Battery recycling could be the next darling of investors in the EV era

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Automakers and suppliersIn an effort to strengthen the electric vehicle supply chain and avoid raw material shortages, they are turning to an area that was once overlooked: battery recycling.

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Suddenly, interest from electric vehicle manufacturers and venture capital firms has sparked a wave of partnerships and funding deals over the past 18 months.

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According to Alex Smout, director of InMotion Ventures, the venture capital arm of Jaguar and Land Rover, the momentum appears to be picking up as investor appetite for battery recycling picks up, a portfolio that includes Ascend Elements, formerly known as Battery Resourcers.

“The supply of recyclable batteries is growing fast, and no one expected it,” Smout told TechCrunch.. “So the ability of these companies to achieve scale sooner than previously thought is really showing.”


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About 15 million tons of lithium-ion batteries are expected to be decommissioned by 2030. AquaMetals. The Nevada-based metal recycling company expects the battery recycling market to top $18.7 billion by the end of the decade.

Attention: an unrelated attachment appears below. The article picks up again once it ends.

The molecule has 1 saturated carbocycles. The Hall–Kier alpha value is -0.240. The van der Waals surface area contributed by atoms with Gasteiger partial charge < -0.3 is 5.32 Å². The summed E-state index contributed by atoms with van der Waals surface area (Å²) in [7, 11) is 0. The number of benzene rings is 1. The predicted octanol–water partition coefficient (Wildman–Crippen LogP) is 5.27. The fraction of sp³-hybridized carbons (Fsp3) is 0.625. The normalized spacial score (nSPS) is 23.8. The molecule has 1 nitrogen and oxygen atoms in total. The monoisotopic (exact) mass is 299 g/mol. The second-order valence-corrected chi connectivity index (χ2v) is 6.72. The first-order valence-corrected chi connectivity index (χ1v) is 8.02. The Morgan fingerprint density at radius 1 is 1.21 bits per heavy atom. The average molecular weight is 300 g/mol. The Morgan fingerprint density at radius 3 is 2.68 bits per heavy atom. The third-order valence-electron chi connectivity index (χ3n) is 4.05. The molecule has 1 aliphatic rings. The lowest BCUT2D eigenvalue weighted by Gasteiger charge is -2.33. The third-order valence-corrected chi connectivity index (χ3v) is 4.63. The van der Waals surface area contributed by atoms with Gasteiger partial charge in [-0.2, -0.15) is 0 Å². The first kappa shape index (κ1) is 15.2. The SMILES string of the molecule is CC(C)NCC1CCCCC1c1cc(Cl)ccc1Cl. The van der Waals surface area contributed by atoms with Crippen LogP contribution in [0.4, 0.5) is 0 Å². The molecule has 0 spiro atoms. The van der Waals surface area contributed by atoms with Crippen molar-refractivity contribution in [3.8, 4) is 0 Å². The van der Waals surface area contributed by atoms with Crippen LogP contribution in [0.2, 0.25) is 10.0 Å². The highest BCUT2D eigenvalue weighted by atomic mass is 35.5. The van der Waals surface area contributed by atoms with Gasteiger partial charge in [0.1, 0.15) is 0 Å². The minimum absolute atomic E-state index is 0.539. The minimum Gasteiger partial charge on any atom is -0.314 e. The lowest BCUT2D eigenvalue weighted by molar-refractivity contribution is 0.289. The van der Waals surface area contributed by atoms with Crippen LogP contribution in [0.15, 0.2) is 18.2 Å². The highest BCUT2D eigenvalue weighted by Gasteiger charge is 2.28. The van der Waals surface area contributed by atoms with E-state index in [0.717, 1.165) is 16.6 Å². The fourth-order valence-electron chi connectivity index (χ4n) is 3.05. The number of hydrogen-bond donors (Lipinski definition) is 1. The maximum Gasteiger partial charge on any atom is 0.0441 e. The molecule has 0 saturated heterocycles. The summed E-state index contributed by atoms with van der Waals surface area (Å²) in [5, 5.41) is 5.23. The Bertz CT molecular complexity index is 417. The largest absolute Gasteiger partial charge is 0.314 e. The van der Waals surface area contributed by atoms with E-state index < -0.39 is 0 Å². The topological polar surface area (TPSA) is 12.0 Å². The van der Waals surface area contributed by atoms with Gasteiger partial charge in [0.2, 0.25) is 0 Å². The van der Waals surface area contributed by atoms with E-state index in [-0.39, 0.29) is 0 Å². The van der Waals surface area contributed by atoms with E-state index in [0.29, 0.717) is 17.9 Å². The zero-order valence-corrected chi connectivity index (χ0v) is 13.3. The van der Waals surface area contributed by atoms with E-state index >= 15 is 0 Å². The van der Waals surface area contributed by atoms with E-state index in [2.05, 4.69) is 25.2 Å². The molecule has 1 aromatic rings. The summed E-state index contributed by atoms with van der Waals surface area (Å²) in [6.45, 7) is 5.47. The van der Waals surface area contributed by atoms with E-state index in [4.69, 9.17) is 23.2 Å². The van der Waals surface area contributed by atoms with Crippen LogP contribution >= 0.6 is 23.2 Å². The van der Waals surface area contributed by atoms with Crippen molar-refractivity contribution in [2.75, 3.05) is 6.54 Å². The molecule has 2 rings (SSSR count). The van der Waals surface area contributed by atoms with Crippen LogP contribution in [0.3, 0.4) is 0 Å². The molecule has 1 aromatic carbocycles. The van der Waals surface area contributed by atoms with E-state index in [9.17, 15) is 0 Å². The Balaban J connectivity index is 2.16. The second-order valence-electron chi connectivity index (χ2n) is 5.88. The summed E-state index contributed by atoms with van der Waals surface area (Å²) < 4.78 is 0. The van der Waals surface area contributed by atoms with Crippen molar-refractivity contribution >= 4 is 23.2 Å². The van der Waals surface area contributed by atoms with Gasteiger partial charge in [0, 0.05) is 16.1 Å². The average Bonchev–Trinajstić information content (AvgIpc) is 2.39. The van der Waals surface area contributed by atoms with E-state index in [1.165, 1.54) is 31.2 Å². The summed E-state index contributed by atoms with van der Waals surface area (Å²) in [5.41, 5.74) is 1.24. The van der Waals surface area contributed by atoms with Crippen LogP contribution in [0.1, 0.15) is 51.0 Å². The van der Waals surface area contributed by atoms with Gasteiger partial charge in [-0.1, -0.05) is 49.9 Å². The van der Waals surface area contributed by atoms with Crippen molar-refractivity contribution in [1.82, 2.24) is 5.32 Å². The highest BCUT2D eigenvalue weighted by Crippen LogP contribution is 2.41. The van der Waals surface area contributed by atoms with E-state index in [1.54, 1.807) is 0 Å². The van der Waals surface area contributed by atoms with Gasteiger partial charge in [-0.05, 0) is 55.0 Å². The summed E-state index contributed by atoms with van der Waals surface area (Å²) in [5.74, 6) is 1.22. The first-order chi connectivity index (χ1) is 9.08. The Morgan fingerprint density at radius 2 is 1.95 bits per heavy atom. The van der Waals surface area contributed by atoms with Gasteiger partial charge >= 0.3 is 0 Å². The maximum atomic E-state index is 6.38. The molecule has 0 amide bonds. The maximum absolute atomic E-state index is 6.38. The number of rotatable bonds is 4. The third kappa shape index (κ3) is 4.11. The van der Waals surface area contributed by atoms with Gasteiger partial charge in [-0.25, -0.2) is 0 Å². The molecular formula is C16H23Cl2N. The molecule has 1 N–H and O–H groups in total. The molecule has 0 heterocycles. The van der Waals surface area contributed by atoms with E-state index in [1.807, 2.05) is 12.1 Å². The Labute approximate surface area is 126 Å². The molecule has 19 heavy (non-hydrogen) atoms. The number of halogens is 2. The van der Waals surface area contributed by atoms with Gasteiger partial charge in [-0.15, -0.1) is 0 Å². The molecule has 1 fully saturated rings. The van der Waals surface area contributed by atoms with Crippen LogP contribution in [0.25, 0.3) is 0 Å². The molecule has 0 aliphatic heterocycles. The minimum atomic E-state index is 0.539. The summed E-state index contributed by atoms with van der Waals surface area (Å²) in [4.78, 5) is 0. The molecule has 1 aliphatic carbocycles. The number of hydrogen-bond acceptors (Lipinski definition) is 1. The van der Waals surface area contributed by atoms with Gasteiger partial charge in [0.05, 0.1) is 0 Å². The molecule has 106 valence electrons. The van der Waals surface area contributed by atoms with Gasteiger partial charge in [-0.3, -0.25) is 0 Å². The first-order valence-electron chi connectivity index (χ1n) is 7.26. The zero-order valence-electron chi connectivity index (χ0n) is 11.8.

A clean slate means nimble startups and long-established players have the opportunity to set the direction for the industry.

Last month, Posh, a startup that automates electric vehicle battery recycling, raised $3.8 million in a seed round led by Y Combinator and Metaplanet. Earlier this year, its founders abandoned building high-end robots for the restaurant industry after seeing recalled Chevrolet Bolt batteries piling up in a warehouse. Instead, they tried to apply this technology to automate the battery recycling process.

“Currently, battery manufacturing is 100% automated, but battery recycling is 100% manual,” co-founder Wesley Zheng told TechCrunch.

Posh is working to change that equation by introducing its battery disassembly robotics to the assembly line.

“If you take into account the timeframe that automakers have set for the transition to all-electric batteries in 2030 or 2035, you can see that this will become a huge problem if we do not waste time on something that no one else is doing,” Zheng said. said.

Impending Demand

Even the founder and CEO of Redwood Materials, one of the leading players in the battery recycling industry, said he was concerned that the company was too late to meet demand.

J. B. Strobel, who is perhaps better known as Tesla’s co-founder and former CTO, has raised $775 million from Amazon, Panasonic, Ford, T. Rowe Price and others to become one of the world’s largest battery recyclers. In June, Redwood announced partnership with Toyota collect, remanufacture and recycle batteries and battery materials to ship to a battery manufacturing facility under construction in North Carolina. The company also has partnerships with Ford and Volvo.